Offspring major depressive disorder clustered in families (ICC=0.41, p<0.001) but was not significantly associated with gender. For offspring major depressive disorder, significant univariate associations were noted for antisocial personality disorder, major depressive disorder, and conduct disorder in the father as well as major depressive disorder in the mother. The final multivariate model for offspring major depressive disorder included only major depressive disorder in the father and major depressive disorder in the mother.
Offspring anxiety disorders clustered in families (ICC=0.20, p<0.001) and were not significantly associated with gender. For offspring anxiety disorders, significant univariate associations were noted for anxiety disorders, antisocial personality disorder, conduct disorder, and ADHD in the father as well as anxiety disorders and major depressive disorder in the mother. The final multivariate model for offspring anxiety disorders included only anxiety disorders in the mother and anxiety disorders in the father.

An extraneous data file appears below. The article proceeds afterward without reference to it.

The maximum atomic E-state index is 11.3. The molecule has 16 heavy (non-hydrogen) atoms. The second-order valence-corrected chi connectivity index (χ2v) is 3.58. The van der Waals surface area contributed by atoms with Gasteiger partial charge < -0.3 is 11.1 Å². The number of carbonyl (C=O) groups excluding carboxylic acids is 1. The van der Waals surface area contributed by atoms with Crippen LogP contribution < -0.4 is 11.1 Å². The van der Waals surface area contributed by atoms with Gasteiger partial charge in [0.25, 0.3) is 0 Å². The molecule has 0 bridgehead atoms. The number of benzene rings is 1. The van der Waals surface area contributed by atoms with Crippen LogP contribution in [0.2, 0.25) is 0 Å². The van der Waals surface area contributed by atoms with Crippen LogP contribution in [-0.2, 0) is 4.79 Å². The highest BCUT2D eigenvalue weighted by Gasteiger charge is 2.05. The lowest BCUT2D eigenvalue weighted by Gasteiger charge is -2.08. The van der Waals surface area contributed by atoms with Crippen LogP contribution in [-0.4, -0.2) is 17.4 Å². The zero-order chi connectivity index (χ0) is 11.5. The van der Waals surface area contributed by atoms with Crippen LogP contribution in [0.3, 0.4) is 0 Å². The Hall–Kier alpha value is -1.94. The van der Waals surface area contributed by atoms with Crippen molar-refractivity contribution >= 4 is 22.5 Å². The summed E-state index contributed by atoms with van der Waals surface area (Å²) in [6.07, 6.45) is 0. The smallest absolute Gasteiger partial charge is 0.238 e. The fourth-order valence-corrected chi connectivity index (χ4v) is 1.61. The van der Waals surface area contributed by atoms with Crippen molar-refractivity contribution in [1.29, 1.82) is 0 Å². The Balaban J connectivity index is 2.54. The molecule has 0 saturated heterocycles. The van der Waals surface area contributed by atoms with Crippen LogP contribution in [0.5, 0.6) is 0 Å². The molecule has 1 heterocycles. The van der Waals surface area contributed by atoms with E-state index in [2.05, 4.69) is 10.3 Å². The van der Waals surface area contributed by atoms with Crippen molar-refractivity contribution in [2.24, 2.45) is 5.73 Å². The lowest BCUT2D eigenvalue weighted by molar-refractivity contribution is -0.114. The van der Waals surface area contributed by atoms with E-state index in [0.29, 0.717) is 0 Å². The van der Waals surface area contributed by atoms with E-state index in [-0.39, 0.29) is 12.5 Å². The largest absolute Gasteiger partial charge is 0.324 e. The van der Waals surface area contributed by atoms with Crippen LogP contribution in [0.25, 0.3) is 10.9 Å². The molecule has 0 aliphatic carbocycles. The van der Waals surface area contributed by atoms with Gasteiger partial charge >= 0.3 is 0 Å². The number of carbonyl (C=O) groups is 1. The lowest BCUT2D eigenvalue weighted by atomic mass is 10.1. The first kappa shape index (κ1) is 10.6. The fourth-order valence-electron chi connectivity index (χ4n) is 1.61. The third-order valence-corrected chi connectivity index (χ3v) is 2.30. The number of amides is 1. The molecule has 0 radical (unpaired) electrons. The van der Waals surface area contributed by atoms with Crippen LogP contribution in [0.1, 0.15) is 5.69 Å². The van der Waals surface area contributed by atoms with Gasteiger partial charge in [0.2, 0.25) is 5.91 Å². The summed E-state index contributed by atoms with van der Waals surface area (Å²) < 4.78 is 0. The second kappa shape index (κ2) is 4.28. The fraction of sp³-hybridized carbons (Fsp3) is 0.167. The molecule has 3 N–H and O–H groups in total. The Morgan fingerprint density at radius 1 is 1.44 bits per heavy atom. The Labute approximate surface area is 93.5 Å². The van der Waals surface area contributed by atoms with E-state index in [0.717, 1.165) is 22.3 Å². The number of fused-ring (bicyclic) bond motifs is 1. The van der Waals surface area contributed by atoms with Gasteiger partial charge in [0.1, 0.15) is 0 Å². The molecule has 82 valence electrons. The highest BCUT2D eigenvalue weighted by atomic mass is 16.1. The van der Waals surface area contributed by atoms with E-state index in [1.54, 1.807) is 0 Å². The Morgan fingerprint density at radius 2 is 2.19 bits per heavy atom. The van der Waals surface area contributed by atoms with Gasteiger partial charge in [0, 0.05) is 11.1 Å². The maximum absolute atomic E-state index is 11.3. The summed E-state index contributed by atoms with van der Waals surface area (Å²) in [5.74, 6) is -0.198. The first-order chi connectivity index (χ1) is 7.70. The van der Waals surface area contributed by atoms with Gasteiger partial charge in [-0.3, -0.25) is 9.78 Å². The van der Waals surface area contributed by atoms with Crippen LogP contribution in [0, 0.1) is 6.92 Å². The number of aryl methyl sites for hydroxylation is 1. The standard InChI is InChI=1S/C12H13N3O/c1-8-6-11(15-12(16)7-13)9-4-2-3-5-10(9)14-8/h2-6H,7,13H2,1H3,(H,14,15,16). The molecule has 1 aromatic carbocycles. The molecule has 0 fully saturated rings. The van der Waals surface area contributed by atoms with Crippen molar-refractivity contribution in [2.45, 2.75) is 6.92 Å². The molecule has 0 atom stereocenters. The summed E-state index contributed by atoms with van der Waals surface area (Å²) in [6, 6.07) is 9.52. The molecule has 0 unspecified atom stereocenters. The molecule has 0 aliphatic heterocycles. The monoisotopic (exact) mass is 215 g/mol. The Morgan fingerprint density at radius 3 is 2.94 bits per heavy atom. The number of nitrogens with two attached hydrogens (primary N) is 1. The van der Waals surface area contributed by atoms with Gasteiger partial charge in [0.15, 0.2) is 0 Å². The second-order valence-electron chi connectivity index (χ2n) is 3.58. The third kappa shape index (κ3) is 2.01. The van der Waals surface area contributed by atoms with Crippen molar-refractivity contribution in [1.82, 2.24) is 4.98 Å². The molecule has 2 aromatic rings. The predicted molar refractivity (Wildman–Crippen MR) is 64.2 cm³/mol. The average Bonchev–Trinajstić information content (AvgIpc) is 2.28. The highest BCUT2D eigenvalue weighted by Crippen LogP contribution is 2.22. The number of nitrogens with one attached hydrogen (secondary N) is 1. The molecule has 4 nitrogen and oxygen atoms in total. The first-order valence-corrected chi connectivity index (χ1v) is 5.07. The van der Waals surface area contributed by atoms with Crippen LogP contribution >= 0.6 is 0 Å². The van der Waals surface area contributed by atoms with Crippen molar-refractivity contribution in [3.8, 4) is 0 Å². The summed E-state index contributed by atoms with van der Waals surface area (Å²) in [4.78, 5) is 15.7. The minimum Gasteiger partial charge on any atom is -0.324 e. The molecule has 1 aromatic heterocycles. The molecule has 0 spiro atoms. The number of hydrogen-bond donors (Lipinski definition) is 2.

These results provide evidence consistent with disorder-specific risk transmission for psychopathology from parent to child. For each offspring mental disorder—which here included conduct disorder, ADHD, major depressive disorder, and anxiety disorders—the corresponding diagnoses in mother and father were the only parent mental disorders significantly contributing to each MIXOR model. After considering like mental disorders and demographic variables, parent substance use disorders did not significantly contribute to explaining offspring psychopathology. Studies using other types of populations and alternate study designs have similarly indicated specificity of familial aggregation for antisocial behavior (27), anxiety disorders (11, 12), and mood disorders (28, 29), as well as substance use disorders (12). The results presented here incorporate several notable methodological refinements relative to previous studies on the transmission of psychopathology from parent to child in high-risk families and provide further evidence for disorder-specific transmission.